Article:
Economics, Energy and the Environment

Blend the Birds, Tuppence a Bag…

Save the golden eagle! Save the bald eagle! Save the California condor!

We might want to chop them up with windmills one day.

That seems to be the moral of the story as the bird-kill situation is playing out around wind turbines.

Though wind-boosters like to downplay the bird kill issue, it’s quite real—even the pro-renewables Los Angeles Times can’t deny it:

Scores of protected golden eagles have been dying each year after colliding with the blades of about 5,000 wind turbines along the ridgelines of the Bay Area’s Altamont Pass Wind Resource Area, raising troubling questions about the state’s push for alternative power sources.

The death count, averaging 67 a year for three decades, worries field biologists because the turbines, which have been providing thousands of homes with emissions-free electricity since the 1980s, lie within a region of rolling grasslands and riparian canyons containing one of the highest densities of nesting golden eagles in the United States.

The Seattle Times points out that “wind-power turbines currently operating in Oregon and Washington kill more than 6,500 birds and more than 3,000 bats annually.” They also observe that the Altamont Pass is an avian blender:

These Altamont wind farms have consistently killed more raptors per megawatt of power than anywhere else in the nation. Despite efforts to modify these wind farms, surveys indicate the Altamont wind farms still kill more than 1,600 hawks, eagles and other raptors annually, according to Smallwood.

And now, apparently, California condors may come to face the killing blades. Forbes reports that the growing population of condors are spreading out, and are heading into areas planned for wind-farm development:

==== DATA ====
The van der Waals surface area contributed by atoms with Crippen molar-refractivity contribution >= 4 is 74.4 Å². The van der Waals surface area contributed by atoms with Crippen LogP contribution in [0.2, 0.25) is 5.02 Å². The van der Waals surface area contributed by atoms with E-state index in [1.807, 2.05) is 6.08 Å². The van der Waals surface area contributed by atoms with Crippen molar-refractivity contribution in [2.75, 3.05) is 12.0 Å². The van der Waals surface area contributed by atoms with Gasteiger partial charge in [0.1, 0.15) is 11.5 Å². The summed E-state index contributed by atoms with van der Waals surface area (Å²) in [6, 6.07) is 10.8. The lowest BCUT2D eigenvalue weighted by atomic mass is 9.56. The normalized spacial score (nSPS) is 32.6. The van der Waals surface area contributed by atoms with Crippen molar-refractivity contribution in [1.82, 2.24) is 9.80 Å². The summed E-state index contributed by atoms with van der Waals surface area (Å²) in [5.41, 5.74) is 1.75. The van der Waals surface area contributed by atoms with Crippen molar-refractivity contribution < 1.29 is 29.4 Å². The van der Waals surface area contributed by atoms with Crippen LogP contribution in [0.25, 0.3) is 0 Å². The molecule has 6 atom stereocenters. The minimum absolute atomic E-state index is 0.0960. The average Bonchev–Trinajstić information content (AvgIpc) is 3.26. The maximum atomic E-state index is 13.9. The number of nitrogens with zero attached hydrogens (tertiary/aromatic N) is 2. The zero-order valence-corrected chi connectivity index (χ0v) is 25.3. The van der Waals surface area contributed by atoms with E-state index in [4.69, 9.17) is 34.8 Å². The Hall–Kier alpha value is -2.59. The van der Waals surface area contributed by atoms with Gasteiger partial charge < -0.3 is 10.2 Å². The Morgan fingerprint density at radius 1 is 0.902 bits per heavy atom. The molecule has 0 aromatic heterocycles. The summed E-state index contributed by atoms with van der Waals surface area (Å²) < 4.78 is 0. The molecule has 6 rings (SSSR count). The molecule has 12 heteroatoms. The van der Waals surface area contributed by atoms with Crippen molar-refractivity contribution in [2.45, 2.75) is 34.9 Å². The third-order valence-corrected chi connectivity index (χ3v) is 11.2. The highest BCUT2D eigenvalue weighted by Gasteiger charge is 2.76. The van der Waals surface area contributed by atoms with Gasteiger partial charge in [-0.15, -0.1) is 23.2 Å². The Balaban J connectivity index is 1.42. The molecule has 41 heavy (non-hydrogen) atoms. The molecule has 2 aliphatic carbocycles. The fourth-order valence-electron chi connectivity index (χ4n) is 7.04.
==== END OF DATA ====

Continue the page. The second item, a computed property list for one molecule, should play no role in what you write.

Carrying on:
It’s a flight path that is taking the condor perilously closer to the spinning blades of Tehachapi wind turbines that depend on those same thermal currents to generate power; biologists fear it’s only a matter of time before the condor begins hitting the 500-foot-high machines.

Surely, you say, the government will put an end to this foolishness—after all, the endangered species act is practically a sacred text to environmentalists, who heavily support the current administration. And letting endangered species be minced by wind turbines would not only be anti-environmental, it might suggest that all the previous concern for such species was more about politics than environmental protection.

Or maybe not. As U.S. News reports:

The federal government is proposing to grant a first-of-its-kind permit that would allow the developer of a central Oregon wind-power project to legally kill golden eagles, a regulatory move being closely watched by conservationists.

The L.A. Times finds it inconceivable that such “take” permission would be given with regard to the condor, but then, I would bet that they would have found it inconceivable with regard to the golden eagle just a few years ago.

 

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